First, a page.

(July 3, 2014) -- What special things do you do with family and friends during the July 4 holiday?
Here's what several members of the UTSA community said:
Ruth Coates, administrative services officer in the Office of the Associate Dean of Students, said that she and her family aren't that into fireworks.
"Our family, including my children and grandchildren, usually goes to the beach at Padre Island or Mustang Island. If we happen to see some fireworks, that's great, but we don't hunt for them," she said. "We did that more when my children were small."
"But, as we drive down to the beach, I like to take photos of the American flag. We see a lot of them on the way, and I have a collection of flag photos. I enjoy looking at them, and it makes me think about our freedoms. My son-in-law teaches history at a high school, and we talk a lot about the history of the country and Texas history. It makes me think about how lucky we are and how many sacrifices were made for the sake of our country."
Student Jerry Martinez, a multidisciplinary studies major, says he and his family gather in his hometown Carrizo Springs, which is close to Laredo. Because they live outside of town, they can do fireworks safely.
"We always cook out with family and friends," he said. "It's not a bunch of people, but we always enjoy the fireworks. For us, it's not a really loud event, but it's a great time to be together and to relax out in the country."
George Norton, UTSA associate vice president for admissions, says he and his family stay in San Antonio over the July 4 holiday, but the goal is to find a different place each year to view fireworks.
"We've gone to a couple of air bases and other places around town," he said. "I've discovered a great vantage point to observe the Fiesta Texas fireworks this year, but I'm not going to divulge the location because then everyone else will go there."
He and his family always cook out, and then they go in search of a new event.
Senasha Chatmon, a senior studying information systems, is from Houston, but over July 4, her parents and brother come to visit her here in San Antonio. They have a barbeque, and she invites her friends to join the party. Later, they all go Six Flags.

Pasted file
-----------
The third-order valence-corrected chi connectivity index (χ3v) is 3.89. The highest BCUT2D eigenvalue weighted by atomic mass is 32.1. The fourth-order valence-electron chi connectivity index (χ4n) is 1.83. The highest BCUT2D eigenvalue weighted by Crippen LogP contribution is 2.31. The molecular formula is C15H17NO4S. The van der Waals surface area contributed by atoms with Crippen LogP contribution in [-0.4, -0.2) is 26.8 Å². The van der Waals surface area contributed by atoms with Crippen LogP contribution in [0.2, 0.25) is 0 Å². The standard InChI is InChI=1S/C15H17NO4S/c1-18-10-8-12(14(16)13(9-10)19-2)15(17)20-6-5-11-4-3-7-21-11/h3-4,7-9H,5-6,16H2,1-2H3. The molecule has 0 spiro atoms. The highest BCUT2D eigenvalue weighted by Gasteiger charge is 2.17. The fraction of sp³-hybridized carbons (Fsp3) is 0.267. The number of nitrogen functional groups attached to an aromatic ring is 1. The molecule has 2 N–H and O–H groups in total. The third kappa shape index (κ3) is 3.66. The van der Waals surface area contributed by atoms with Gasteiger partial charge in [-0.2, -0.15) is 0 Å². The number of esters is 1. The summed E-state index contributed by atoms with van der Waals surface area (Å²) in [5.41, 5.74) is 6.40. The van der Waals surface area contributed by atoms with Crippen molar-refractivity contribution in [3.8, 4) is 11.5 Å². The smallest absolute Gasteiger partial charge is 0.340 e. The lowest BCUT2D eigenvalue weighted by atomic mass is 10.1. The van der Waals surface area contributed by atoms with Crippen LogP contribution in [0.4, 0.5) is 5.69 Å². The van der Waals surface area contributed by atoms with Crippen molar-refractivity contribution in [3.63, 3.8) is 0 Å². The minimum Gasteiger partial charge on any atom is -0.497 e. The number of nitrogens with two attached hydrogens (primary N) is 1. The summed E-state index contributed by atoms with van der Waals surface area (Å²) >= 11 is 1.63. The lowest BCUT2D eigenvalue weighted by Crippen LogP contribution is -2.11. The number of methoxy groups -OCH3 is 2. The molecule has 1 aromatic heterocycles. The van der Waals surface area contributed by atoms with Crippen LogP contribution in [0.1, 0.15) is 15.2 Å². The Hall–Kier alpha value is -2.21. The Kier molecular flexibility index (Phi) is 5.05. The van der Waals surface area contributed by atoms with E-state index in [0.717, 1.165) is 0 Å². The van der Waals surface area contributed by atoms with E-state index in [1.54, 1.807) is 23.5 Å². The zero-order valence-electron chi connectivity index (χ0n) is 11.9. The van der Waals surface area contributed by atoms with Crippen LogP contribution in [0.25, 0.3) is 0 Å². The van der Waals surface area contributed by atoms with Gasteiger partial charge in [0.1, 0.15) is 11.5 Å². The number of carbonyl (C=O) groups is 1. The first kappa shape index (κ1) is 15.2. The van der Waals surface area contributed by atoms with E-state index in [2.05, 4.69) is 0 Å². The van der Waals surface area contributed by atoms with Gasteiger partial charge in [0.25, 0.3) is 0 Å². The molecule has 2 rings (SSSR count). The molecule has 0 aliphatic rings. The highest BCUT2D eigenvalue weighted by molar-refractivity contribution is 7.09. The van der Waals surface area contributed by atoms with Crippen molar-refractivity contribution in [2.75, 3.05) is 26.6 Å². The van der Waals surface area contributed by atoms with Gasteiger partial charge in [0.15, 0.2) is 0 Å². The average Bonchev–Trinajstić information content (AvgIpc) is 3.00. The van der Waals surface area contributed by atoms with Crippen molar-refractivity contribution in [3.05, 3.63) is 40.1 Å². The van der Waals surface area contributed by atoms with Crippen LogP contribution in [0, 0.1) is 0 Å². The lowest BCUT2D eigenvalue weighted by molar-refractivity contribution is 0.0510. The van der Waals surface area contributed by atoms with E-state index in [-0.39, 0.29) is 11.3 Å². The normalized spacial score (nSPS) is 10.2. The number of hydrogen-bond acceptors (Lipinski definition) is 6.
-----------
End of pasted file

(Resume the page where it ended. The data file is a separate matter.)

"I always look forward to it. I guess we don't really talk about the significance of July 4, but it's a special time to be with my family and friends," Chatmon said.
For Ashaad Mabry and Triston Wade, football is not just a passing fancy. Both players were part of the UTSA football program almost from the beginning. When UTSA opens the 2015 season Thursday at Arizona, it will be the first time the Roadrunners take the field without them. But Mabry and Wade will still be playing football; their uniforms will just be a different color.
Mabry, a defensive tackle from San Antonio's MacArthur High School, was an honorable mention All-Conference USA selection his final two seasons as a Roadrunner and second among the team's defensive linemen with 49 tackles last year. Wade, a defensive back from Tyler, was the most decorated player in school history. He was a semifinalist for the 2014 Jim Thorpe Award – for the nation's top defensive back – a three-time all-conference honoree and two-year team captain who set a school record of 293 tackles in his career. Both men had outstanding college careers that allowed them to make UTSA history.
Did you know? Mabry and Wade both agreed to terms as undrafted free agents with the New Orleans Saints and Seattle Seahawks, respectively, becoming the first UTSA players to move to the professional ranks.
All campuses will be closed for the Labor Day holiday.
Cheer on the UTSA Roadrunners at their home-opener against the Kansas State Wildcats.
Alamodome, 100 Montana St.
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Durango Building 1.124 (DB 1.124), Downtown Campus
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Buena Vista Building Aula Canaria (BV 1.328), Downtown Campus
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